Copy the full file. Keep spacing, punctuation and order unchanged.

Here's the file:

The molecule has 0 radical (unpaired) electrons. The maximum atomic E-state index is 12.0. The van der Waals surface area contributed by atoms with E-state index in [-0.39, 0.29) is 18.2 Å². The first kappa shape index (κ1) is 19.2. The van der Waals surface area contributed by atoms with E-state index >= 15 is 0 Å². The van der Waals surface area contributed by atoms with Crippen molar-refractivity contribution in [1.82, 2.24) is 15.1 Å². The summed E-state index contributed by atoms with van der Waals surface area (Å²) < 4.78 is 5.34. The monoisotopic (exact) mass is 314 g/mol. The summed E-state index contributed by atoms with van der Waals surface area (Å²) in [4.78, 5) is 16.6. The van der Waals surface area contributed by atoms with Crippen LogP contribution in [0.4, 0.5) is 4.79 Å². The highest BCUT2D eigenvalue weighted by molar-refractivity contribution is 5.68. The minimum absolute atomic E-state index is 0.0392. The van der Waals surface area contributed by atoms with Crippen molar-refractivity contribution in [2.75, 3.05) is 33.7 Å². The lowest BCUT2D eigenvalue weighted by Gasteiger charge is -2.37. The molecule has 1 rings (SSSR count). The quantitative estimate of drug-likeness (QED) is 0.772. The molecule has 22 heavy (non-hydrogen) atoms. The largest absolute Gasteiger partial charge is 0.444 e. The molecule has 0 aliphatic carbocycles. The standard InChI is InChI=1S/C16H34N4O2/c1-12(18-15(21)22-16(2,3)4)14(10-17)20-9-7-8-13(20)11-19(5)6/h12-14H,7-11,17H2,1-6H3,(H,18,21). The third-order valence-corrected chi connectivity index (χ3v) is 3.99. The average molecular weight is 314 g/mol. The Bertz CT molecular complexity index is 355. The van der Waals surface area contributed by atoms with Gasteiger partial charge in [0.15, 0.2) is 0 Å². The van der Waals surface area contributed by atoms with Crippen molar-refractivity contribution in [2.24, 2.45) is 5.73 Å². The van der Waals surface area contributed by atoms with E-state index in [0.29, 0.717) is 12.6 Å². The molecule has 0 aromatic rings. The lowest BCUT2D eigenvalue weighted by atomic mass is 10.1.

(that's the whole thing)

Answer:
The molecule has 0 radical (unpaired) electrons. The maximum atomic E-state index is 12.0. The van der Waals surface area contributed by atoms with E-state index in [-0.39, 0.29) is 18.2 Å². The first kappa shape index (κ1) is 19.2. The van der Waals surface area contributed by atoms with E-state index >= 15 is 0 Å². The van der Waals surface area contributed by atoms with Crippen molar-refractivity contribution in [1.82, 2.24) is 15.1 Å². The summed E-state index contributed by atoms with van der Waals surface area (Å²) < 4.78 is 5.34. The monoisotopic (exact) mass is 314 g/mol. The summed E-state index contributed by atoms with van der Waals surface area (Å²) in [4.78, 5) is 16.6. The van der Waals surface area contributed by atoms with Crippen LogP contribution in [0.4, 0.5) is 4.79 Å². The highest BCUT2D eigenvalue weighted by molar-refractivity contribution is 5.68. The minimum absolute atomic E-state index is 0.0392. The van der Waals surface area contributed by atoms with Crippen molar-refractivity contribution in [2.75, 3.05) is 33.7 Å². The lowest BCUT2D eigenvalue weighted by Gasteiger charge is -2.37. The molecule has 1 rings (SSSR count). The quantitative estimate of drug-likeness (QED) is 0.772. The molecule has 22 heavy (non-hydrogen) atoms. The largest absolute Gasteiger partial charge is 0.444 e. The molecule has 0 aliphatic carbocycles. The standard InChI is InChI=1S/C16H34N4O2/c1-12(18-15(21)22-16(2,3)4)14(10-17)20-9-7-8-13(20)11-19(5)6/h12-14H,7-11,17H2,1-6H3,(H,18,21). The third-order valence-corrected chi connectivity index (χ3v) is 3.99. The average molecular weight is 314 g/mol. The Bertz CT molecular complexity index is 355. The van der Waals surface area contributed by atoms with Gasteiger partial charge in [0.15, 0.2) is 0 Å². The van der Waals surface area contributed by atoms with Crippen molar-refractivity contribution in [2.24, 2.45) is 5.73 Å². The van der Waals surface area contributed by atoms with E-state index in [0.29, 0.717) is 12.6 Å². The molecule has 0 aromatic rings. The lowest BCUT2D eigenvalue weighted by atomic mass is 10.1.